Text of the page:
We are not an angry household. My husband and I rarely raise our voices to each other. That is not to say we don't get angry with each other, but we don't scream and call each other names or make empty threats. We don't scream at our kids, though we certainly get angry and let them know it. But there have been times when we've both lost our cool... a person can only take being screamed at by a child for so many hours in a day, before they push back. And this... THIS is what I fear... that I'm not successfully achieving Peace through Peace. That I'm exacerbating the problem, by giving into the stress, even when I was successful for the greater part of the day. It's those moment of anger that are staying with her, burrowing into her psyche.

And when do peaceful words and actions become complacence? Because sometimes I just give up. I merely move through situations quiet and numb, all in the name of "keeping the peace." I feel in some ways like we're back to the beginning. When she was 2 years old and spent much of her days in time-out, because if the doctor's are right and she's "just fine", then I need to discipline this behavior away. When and how do I discipline "bad" behavior, when I'm not sure she fully grasps how damaging her behavior is? Since the day we finally heard the words "Autism" come of the mouth of a professional, we've changed the ways we discipline Abby. She hardly ever takes a time out and generally the mere mention of it is enough to TEMPORARILY get her to change course, but are we doing enough? I have so many questions and not enough answers. Everyday it seems we make great strides, only to find ourselves back to square one in other areas. It's exhausting.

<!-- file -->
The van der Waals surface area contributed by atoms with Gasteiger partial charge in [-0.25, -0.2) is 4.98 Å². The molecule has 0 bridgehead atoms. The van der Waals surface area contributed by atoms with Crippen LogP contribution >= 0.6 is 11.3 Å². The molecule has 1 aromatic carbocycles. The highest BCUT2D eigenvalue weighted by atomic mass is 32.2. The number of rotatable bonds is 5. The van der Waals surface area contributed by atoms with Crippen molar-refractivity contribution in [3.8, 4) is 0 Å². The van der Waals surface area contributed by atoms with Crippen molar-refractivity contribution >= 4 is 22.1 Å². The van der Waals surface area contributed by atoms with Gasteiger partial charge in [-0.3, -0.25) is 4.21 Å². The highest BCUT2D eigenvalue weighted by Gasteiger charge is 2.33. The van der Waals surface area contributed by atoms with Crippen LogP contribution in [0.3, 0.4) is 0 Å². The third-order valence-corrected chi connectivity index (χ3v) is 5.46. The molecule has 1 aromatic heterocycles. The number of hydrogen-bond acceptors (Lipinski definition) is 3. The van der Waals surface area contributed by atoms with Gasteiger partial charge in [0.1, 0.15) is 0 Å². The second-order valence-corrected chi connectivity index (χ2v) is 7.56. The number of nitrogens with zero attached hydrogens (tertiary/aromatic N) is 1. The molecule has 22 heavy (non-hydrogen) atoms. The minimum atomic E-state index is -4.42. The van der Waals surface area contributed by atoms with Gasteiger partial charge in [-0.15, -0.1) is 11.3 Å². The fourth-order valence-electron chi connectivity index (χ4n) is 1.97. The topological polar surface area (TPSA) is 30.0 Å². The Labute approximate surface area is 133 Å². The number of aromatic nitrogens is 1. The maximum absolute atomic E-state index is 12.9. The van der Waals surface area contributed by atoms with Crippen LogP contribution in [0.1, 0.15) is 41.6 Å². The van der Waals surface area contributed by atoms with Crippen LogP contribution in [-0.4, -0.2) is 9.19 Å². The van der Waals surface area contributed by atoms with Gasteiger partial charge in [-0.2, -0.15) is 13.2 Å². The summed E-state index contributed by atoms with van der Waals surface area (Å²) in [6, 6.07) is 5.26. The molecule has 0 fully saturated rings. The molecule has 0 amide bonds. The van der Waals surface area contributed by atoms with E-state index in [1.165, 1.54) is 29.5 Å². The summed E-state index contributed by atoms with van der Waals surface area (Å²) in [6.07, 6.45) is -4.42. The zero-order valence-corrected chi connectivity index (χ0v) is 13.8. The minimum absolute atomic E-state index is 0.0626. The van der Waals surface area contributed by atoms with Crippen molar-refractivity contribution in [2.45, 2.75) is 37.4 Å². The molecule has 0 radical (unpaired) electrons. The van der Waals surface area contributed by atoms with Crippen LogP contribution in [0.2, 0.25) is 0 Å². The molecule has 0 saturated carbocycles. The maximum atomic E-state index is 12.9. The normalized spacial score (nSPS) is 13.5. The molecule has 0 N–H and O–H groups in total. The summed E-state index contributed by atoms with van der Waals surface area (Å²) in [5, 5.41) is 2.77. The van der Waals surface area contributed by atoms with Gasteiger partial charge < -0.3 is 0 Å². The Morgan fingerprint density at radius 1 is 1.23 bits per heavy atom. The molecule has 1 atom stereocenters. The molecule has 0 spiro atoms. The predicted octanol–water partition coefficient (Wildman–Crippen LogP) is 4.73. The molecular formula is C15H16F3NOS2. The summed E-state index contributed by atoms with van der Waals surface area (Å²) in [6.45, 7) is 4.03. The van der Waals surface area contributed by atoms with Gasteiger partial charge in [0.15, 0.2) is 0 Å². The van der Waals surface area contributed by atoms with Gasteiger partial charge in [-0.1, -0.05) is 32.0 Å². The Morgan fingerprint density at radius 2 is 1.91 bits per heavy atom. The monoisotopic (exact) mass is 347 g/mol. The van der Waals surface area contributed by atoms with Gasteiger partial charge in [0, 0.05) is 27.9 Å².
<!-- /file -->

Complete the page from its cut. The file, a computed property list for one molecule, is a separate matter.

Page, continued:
It's been a long time since I've sat down to write here and I'm afraid this is mostly rambling nonsense, but I think I need to do this more often. It helps to get it all out of my head where it just rolls around and morphs into thoughts like,

"Well, if you had more patience, maybe she would, too."

"If only you said the right words, she might understand."

"If you would focus more on her and less on school and work, maybe she would make more progress."

"If you were a better mom, a better wife, a better student, a better employee, a better sister, a better daughter, a better friend..."